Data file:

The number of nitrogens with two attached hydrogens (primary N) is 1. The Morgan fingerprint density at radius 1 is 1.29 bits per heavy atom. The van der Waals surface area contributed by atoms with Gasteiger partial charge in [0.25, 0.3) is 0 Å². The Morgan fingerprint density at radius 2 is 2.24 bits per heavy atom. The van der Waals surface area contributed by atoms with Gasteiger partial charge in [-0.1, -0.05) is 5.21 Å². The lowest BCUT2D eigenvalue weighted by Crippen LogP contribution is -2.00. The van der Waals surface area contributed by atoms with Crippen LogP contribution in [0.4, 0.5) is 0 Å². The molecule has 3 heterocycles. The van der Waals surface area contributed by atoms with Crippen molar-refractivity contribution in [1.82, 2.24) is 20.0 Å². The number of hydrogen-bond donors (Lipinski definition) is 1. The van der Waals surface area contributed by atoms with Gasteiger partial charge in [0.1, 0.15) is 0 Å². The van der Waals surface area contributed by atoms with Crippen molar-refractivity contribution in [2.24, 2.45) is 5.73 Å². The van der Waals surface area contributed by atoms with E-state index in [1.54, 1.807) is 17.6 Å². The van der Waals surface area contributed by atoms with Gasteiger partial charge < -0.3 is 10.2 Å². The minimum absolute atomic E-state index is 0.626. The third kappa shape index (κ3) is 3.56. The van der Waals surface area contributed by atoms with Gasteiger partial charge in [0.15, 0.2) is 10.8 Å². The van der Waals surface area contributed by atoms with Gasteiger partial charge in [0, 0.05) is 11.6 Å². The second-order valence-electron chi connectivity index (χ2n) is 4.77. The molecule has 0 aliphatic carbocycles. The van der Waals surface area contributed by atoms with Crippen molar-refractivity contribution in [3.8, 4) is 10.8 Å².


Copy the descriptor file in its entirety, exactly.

The number of nitrogens with two attached hydrogens (primary N) is 1. The Morgan fingerprint density at radius 1 is 1.29 bits per heavy atom. The van der Waals surface area contributed by atoms with Gasteiger partial charge in [0.25, 0.3) is 0 Å². The Morgan fingerprint density at radius 2 is 2.24 bits per heavy atom. The van der Waals surface area contributed by atoms with Gasteiger partial charge in [-0.1, -0.05) is 5.21 Å². The lowest BCUT2D eigenvalue weighted by Crippen LogP contribution is -2.00. The van der Waals surface area contributed by atoms with Crippen LogP contribution in [0.4, 0.5) is 0 Å². The molecule has 3 heterocycles. The van der Waals surface area contributed by atoms with Crippen molar-refractivity contribution in [1.82, 2.24) is 20.0 Å². The number of hydrogen-bond donors (Lipinski definition) is 1. The van der Waals surface area contributed by atoms with Gasteiger partial charge in [0.1, 0.15) is 0 Å². The van der Waals surface area contributed by atoms with Crippen molar-refractivity contribution in [2.24, 2.45) is 5.73 Å². The van der Waals surface area contributed by atoms with E-state index in [1.54, 1.807) is 17.6 Å². The van der Waals surface area contributed by atoms with Gasteiger partial charge < -0.3 is 10.2 Å². The minimum absolute atomic E-state index is 0.626. The third kappa shape index (κ3) is 3.56. The van der Waals surface area contributed by atoms with Gasteiger partial charge in [0.15, 0.2) is 10.8 Å². The van der Waals surface area contributed by atoms with Gasteiger partial charge in [0, 0.05) is 11.6 Å². The second-order valence-electron chi connectivity index (χ2n) is 4.77. The molecule has 0 aliphatic carbocycles. The van der Waals surface area contributed by atoms with Crippen molar-refractivity contribution in [3.8, 4) is 10.8 Å².